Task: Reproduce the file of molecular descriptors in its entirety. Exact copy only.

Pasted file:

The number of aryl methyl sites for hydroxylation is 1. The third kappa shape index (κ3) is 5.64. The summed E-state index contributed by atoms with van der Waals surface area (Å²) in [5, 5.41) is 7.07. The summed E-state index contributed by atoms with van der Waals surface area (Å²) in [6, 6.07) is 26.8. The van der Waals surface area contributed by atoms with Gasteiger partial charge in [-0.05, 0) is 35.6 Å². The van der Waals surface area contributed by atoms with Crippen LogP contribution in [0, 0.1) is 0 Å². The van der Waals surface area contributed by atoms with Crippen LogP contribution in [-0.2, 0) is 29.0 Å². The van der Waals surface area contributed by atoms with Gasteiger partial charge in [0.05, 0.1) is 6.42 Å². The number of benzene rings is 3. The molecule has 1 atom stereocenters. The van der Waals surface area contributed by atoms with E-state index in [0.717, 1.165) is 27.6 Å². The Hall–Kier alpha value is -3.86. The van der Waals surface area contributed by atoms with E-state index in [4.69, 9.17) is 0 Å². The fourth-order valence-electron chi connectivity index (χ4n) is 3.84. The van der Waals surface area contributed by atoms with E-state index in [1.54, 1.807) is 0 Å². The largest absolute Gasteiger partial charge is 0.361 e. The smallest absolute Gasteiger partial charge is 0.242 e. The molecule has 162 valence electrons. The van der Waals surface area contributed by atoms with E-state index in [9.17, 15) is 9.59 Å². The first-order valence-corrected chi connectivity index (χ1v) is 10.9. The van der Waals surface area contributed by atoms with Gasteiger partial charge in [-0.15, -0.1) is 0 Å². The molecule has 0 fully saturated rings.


The number of aryl methyl sites for hydroxylation is 1. The third kappa shape index (κ3) is 5.64. The summed E-state index contributed by atoms with van der Waals surface area (Å²) in [5, 5.41) is 7.07. The summed E-state index contributed by atoms with van der Waals surface area (Å²) in [6, 6.07) is 26.8. The van der Waals surface area contributed by atoms with Gasteiger partial charge in [-0.05, 0) is 35.6 Å². The van der Waals surface area contributed by atoms with Crippen LogP contribution in [0, 0.1) is 0 Å². The van der Waals surface area contributed by atoms with Crippen LogP contribution in [-0.2, 0) is 29.0 Å². The van der Waals surface area contributed by atoms with Gasteiger partial charge in [0.05, 0.1) is 6.42 Å². The number of benzene rings is 3. The molecule has 1 atom stereocenters. The van der Waals surface area contributed by atoms with E-state index in [0.717, 1.165) is 27.6 Å². The Hall–Kier alpha value is -3.86. The van der Waals surface area contributed by atoms with E-state index in [4.69, 9.17) is 0 Å². The fourth-order valence-electron chi connectivity index (χ4n) is 3.84. The van der Waals surface area contributed by atoms with E-state index in [1.54, 1.807) is 0 Å². The largest absolute Gasteiger partial charge is 0.361 e. The smallest absolute Gasteiger partial charge is 0.242 e. The molecule has 162 valence electrons. The van der Waals surface area contributed by atoms with E-state index in [9.17, 15) is 9.59 Å². The first-order valence-corrected chi connectivity index (χ1v) is 10.9. The van der Waals surface area contributed by atoms with Gasteiger partial charge in [-0.15, -0.1) is 0 Å². The molecule has 0 fully saturated rings.